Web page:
I’m enjoying the new series of Dragon’s Den on BBC Two, and as usual it gets me thinking about the behaviours people use in the Den to handle the 5 Alpha Males (I’m sure Deborah Meaden won’t mind the description) in the room.

I have noticed over years of watching this series that there are 3 consistent negotiation errors that people make once they have been made an offer by the Dragons.  They are basic, and I find myself frustrated every time, because they are so easy to fix.  They result in people giving away far more of their business than they need to, and also set up the relationship with their investor on completely the wrong foot.

So here, for any of you contemplating a visit into the Den, or for anyone faced with a tough negotiation in which the other party has more resources than you do and needs you less than you need them, are my 3 tools for building your negotiation power:

1.  Listen and watch for clues.                                                              Theo Paphitis

When the Dragon makes his or her offer, they usually seek to give less favourable terms than the business owner has offered.  Sometimes this is because they genuinely feel that the terms are not commercially acceptable (usually because there is too much risk or because they think the business has been over-valued) but sometimes they do this just to see if they can get away with it.  Even experienced negotiators like Dragons give away clues without realising it, and they are fairly easy to spot.  Here are the most frequently used:

  • Woolly language.  “I’m having a bit of a problem seeing how you have assessed your market opportunity, so I’d find it difficult to agree your valuation.”  Often this vagueness is a sign that they are not clear in their own mind and are just testing your response.  Respond assertively and clearly and you will gain the upper hand.
  • Non-specific offers.  “I’d be looking for around 40% share of the business.”  This is a clue that the number is negotiable.  Never offer the full figure when they let one of these words slip in.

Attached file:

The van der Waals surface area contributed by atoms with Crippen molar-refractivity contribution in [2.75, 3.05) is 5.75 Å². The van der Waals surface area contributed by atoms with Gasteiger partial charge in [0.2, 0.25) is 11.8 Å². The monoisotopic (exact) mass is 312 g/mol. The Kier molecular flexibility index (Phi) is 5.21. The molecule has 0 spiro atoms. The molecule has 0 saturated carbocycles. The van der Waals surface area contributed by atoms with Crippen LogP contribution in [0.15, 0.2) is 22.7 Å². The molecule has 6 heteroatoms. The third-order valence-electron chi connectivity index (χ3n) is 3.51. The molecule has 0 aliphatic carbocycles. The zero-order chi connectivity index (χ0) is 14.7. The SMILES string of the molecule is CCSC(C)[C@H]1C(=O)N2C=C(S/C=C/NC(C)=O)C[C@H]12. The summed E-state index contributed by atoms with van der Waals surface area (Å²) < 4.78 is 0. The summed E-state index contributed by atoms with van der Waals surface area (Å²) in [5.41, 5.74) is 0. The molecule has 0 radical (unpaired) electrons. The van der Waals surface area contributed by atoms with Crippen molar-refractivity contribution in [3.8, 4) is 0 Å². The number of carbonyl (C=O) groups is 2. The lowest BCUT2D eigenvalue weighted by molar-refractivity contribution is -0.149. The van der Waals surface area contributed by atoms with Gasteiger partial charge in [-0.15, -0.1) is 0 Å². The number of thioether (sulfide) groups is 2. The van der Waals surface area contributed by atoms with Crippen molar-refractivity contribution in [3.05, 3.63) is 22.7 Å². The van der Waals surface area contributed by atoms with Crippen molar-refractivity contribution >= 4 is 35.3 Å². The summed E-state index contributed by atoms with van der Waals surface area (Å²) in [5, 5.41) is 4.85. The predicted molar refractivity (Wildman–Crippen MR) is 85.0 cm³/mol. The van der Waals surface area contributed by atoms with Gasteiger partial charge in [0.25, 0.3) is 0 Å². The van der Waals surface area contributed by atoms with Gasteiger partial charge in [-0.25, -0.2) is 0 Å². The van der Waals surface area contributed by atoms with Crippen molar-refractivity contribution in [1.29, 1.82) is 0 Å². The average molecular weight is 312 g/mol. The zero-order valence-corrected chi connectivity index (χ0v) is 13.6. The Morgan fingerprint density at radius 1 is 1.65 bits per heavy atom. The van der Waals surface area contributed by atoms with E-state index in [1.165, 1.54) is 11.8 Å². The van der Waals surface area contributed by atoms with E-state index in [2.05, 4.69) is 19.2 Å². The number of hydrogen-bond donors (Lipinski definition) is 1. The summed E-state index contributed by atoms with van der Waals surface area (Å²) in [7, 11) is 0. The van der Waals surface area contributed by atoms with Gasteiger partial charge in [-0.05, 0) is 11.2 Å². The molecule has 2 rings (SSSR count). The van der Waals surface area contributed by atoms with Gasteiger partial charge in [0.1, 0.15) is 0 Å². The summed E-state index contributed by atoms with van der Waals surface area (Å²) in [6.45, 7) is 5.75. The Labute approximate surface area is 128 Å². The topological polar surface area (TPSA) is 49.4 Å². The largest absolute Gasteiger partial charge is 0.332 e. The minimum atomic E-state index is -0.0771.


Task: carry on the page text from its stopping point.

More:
• Body language clues.  When they make their offer and look away or down, it’s often a sign that they don’t mean it.  A slight shrug of the shoulders or a weak smile when they make the offer is also a clue that they don’t really mean it.  Watch them like mad for every clue, and if you don’t believe what they’re saying, test it with an open question such as “How negotiable is that?”

2.  Have a BANANA in your pocket.

If a negotiator thinks you haven’t got a BANANA (an alternative to doing a deal that day with them on those terms), they will push you beyond the deal that you are comfortable to do.  The price of things that people are desperate for tends to go up.  So, plan yourself a mental BANANA before you go into the Den.  It means that when they offer you unacceptable terms, you can allow yourself to walk away.  This means you are in a position to say “I can’t accept your 0ffer”, and guess what, if you do that, their offer will often (not always) improve.  I see people wielding their BANANA on occasion in the Den, but not nearly often enough.

Typical BANANAS:

  • Funding from another source
  • The ability to do without the funding
  • Plenty of time in which to go and research alternatives (try not to go into the Den when everything hangs on your getting the money)

Here’s a short video on the subject of BANANAs.


3.  Use the Deal Juggler

It’s rare that I see people being creative in the Den.  Maybe not surprising, as it is such a pressurised (deliberately so as it makes for great viewing) environment.  The Deal Juggler is a great tool for breaking deadlocks and finding Win/Win outcomes.  When the offer is on the table and neither party wants to move, use it to create options:

  • Make the deal smaller.  “What share would you want if we went for half the money?”
  • Make it bigger.  “What would the terms be if we included the other product we have developed?”
  • Reframe it.  “How about we give you the extra 10% share, but you give us it back when you have recovered your investment?”
  • Turn it upside down.  “Instead of you taking a share of our company, why don’t you give us a share of your company and you take ours over?”

The good news is that all of these techniques are learnt, and at some point in their lives the Dragons were also taught them.  They may have used them more often than you, but that doesn’t mean they are any better at using them than you. You’ll find that the Dragons respond well to people being assertive with them, and in fact they want to to do business with people who know how to use power appropriately and are not going to just do what they’re told.

I hope these work for you, and you get better results from using them.  This has been a free negotiation class, but I would be looking for err, oooh, let’s say around 10%  of the proceeds, if that’s OK with you?